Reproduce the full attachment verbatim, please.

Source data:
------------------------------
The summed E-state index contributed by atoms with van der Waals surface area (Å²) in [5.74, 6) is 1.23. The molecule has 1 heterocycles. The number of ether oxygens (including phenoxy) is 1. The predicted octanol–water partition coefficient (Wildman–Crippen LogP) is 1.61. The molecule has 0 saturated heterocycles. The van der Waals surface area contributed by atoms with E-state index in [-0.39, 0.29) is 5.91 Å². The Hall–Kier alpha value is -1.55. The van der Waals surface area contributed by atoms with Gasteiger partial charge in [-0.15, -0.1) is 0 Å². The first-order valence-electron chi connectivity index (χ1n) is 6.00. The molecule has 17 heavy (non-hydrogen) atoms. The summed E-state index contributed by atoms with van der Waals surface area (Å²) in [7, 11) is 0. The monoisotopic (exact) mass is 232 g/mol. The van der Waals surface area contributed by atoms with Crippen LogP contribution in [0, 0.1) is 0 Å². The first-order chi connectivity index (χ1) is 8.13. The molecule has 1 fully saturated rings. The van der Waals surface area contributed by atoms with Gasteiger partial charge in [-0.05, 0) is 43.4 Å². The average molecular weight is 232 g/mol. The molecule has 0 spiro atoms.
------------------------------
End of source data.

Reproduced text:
The summed E-state index contributed by atoms with van der Waals surface area (Å²) in [5.74, 6) is 1.23. The molecule has 1 heterocycles. The number of ether oxygens (including phenoxy) is 1. The predicted octanol–water partition coefficient (Wildman–Crippen LogP) is 1.61. The molecule has 0 saturated heterocycles. The van der Waals surface area contributed by atoms with E-state index in [-0.39, 0.29) is 5.91 Å². The Hall–Kier alpha value is -1.55. The van der Waals surface area contributed by atoms with Gasteiger partial charge in [-0.15, -0.1) is 0 Å². The first-order valence-electron chi connectivity index (χ1n) is 6.00. The molecule has 17 heavy (non-hydrogen) atoms. The summed E-state index contributed by atoms with van der Waals surface area (Å²) in [7, 11) is 0. The monoisotopic (exact) mass is 232 g/mol. The van der Waals surface area contributed by atoms with Crippen LogP contribution in [0, 0.1) is 0 Å². The first-order chi connectivity index (χ1) is 8.13. The molecule has 1 fully saturated rings. The van der Waals surface area contributed by atoms with Gasteiger partial charge in [-0.05, 0) is 43.4 Å². The average molecular weight is 232 g/mol. The molecule has 0 spiro atoms.